A BROAD choice for 2.3 million listeners was promised yesterday by

Central Scotland Radio after it had won the licence to broadcast on FM,

beating six competitors.

The new station is backed by Grampian Television, which holds 55% of

the shares, and Border Television with 35%. The remaining 10% will be

available for public subscription. The station will be based in Leith

and will have a staff of 35.

Sir David Steel, CSR's chairman, said in Edinburgh that the new

station, which would operate from September 1 next year, would provide a

mixture of news, information, and entertainment tailored to meet the

distinctive needs of listeners.

However, one of the unsuccessful competitors, Radio Six, which would

have broadcast from Kirk o' Shotts, said the decision had been made

without real knowledge or understanding of Scotland and its people.

Mr Tony Currie, Radio Six's managing director, said: ''Given the

current controversy over the takeover of ITV companies, we would

question the wisdom of the Radio Authority entrusting the new radio

station to two of those most vulnerable.

''It is regrettable that no new players or fresh investment are being

given the opportunity to expand the Scottish broadcasting clique,'' he


Mr Currie said there was a strong possibility of ITV companies taking

each other over. If, for example, Grampian was taken over by Scottish

Television or by foreign investors, the radio element would be quickly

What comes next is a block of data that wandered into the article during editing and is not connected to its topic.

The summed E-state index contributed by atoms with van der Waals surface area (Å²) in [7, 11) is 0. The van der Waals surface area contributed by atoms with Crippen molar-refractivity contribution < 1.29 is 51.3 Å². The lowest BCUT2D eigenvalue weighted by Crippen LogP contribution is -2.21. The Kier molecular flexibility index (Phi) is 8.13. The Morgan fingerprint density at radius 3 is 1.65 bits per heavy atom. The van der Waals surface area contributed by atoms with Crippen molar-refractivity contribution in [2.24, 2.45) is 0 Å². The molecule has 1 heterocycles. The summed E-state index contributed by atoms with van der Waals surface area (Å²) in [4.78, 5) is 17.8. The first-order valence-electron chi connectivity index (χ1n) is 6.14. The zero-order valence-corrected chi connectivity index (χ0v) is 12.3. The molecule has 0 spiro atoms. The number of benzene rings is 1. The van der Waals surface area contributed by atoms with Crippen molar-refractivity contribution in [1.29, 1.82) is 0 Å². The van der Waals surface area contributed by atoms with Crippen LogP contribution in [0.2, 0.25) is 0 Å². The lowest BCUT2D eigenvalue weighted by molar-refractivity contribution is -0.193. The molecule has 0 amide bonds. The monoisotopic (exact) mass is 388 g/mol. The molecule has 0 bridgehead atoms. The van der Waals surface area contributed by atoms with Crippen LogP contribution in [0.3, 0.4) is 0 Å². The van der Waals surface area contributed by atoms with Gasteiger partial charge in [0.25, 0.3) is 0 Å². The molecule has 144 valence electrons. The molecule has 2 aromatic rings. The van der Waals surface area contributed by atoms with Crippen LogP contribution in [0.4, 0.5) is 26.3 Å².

Earlier, Sir David had said that at the core of Central Scotland Radio

programming would be a unique Scottish view of Britain, the world, and

Central Scotland's place in it.

''We will be primarily a talk station with news, travel information,

and weather reports. Sport, politics, and the arts will be covered and

listeners will be heavily involved through regular phone-ins,'' he said.

Sir David said the station would try to counteract the bias in

existing radio in which affairs in the London area predominated.

In its bid Central said that listeners in Glasgow, Edinburgh, and the

Central Lowlands would be offered a mainly speech-based programme which

would extend what was already available on the BBC.

Mr Donald Waters, Grampian's deputy chairman and chief executive, said

it had a long-standing commitment to local radio through its Moray Firth

Radio shareholding.

It believed it could benefit the listening public of Central Scotland

through its experience as one of Britain's most popular regional

television stations.

Mr Robin Salvesen, chairman of another unsuccessful competitor Central

Scotland Broadcasting Ltd, said: ''We are disappointed by the decision,

not only for ourselves but for the people of Scotland as they are the

real losers.

''Our station would have introduced a new concept in Scottish radio

broadcasting and a challenge to the existing broadcasters.''

The Radio Authority also announced three other local radio stations to

be launched next year. Two will serve Manchester -- Faze FM Radio will

broadcast dance music, and Fortune easy listening music. This will give

Manchester five independent local radio services.

The third, Channel Travel Radio in Kent, will provide an information

service for travellers to the Channel Tunnel on the M20 motorway. All

four licences are for a maximum period of eight years.